Principle 6: Define retaliation against whistleblowers in a comprehensive way

Retaliation against whistleblowers may take many forms, not limited to workplace retaliation and actions that can result in reputational, professional, financial, social, psychological and physical harm.

In developing their protection frameworks, G20 countries are advised to define the scope of retaliation as comprehensively as possible, and are advised to offer guidance and in their legislation provide a not- exhaustive but comprehensive list of types of retaliation that may trigger the protection of whistleblowers to provide more legal certainty and avoid limiting unfavourably the scope of protection.

Principle 7: Ensuring robust and comprehensive protection for whistleblowers

G20 countries should ensure that whistleblowers who make a protected disclosure are protected from any form of retaliatory or discriminatory action, should consider providing effective remedies that address direct and indirect detriment suffered as a result of any retaliatory action, and may consider allowing for effective interim protection pending resolution of legal proceedings.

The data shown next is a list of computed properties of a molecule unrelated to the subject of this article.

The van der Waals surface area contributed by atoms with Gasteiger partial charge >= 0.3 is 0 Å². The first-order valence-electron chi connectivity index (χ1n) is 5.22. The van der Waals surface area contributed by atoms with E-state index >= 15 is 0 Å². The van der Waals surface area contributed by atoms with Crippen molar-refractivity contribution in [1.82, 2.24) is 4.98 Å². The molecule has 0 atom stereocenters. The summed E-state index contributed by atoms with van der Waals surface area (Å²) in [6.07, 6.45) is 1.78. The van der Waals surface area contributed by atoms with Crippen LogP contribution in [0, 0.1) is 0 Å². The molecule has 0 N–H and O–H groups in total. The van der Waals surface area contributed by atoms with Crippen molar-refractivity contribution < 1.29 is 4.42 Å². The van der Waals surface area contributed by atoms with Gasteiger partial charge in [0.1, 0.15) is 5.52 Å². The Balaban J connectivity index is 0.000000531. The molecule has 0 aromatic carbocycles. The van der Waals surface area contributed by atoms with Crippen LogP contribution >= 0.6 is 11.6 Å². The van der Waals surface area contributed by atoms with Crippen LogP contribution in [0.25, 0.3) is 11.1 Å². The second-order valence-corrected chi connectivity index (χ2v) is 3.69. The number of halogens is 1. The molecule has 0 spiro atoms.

G20 countries should consider having mechanisms that attribute the burden of proof in a proportionate way that protects whistleblowers, including in the case of dismissal.

G20 countries should also consider making available assistance to whistleblowers in order that they are aware of the available reporting channels and how to make use of them, the protections available where retaliation occurs as a result of making a report, and the proceedings available to request a remedy for alleged retaliation.

Principle 8: Provide for effective, proportionate and dissuasive sanctions for those who retaliate